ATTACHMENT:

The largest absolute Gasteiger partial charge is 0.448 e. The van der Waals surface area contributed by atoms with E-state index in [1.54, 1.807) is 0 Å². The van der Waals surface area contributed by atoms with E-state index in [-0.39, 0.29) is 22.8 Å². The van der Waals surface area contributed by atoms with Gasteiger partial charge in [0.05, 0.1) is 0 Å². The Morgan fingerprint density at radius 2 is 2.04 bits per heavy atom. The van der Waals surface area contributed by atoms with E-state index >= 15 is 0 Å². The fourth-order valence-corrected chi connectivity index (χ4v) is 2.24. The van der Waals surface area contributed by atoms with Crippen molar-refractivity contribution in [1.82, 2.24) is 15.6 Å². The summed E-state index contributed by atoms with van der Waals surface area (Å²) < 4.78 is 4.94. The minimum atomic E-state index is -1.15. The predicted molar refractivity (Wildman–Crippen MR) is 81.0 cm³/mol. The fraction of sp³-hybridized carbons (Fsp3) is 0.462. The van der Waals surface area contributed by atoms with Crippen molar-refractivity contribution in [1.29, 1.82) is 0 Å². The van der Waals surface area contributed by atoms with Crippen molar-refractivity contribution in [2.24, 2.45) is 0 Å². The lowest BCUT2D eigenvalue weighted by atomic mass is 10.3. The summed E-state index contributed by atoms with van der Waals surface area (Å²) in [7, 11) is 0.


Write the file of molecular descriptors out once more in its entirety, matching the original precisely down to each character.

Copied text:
The largest absolute Gasteiger partial charge is 0.448 e. The van der Waals surface area contributed by atoms with E-state index in [1.54, 1.807) is 0 Å². The van der Waals surface area contributed by atoms with E-state index in [-0.39, 0.29) is 22.8 Å². The van der Waals surface area contributed by atoms with Gasteiger partial charge in [0.05, 0.1) is 0 Å². The Morgan fingerprint density at radius 2 is 2.04 bits per heavy atom. The van der Waals surface area contributed by atoms with E-state index >= 15 is 0 Å². The fourth-order valence-corrected chi connectivity index (χ4v) is 2.24. The van der Waals surface area contributed by atoms with Crippen molar-refractivity contribution in [1.82, 2.24) is 15.6 Å². The summed E-state index contributed by atoms with van der Waals surface area (Å²) < 4.78 is 4.94. The minimum atomic E-state index is -1.15. The predicted molar refractivity (Wildman–Crippen MR) is 81.0 cm³/mol. The fraction of sp³-hybridized carbons (Fsp3) is 0.462. The van der Waals surface area contributed by atoms with Crippen molar-refractivity contribution in [1.29, 1.82) is 0 Å². The van der Waals surface area contributed by atoms with Crippen molar-refractivity contribution in [2.24, 2.45) is 0 Å². The lowest BCUT2D eigenvalue weighted by atomic mass is 10.3. The summed E-state index contributed by atoms with van der Waals surface area (Å²) in [7, 11) is 0.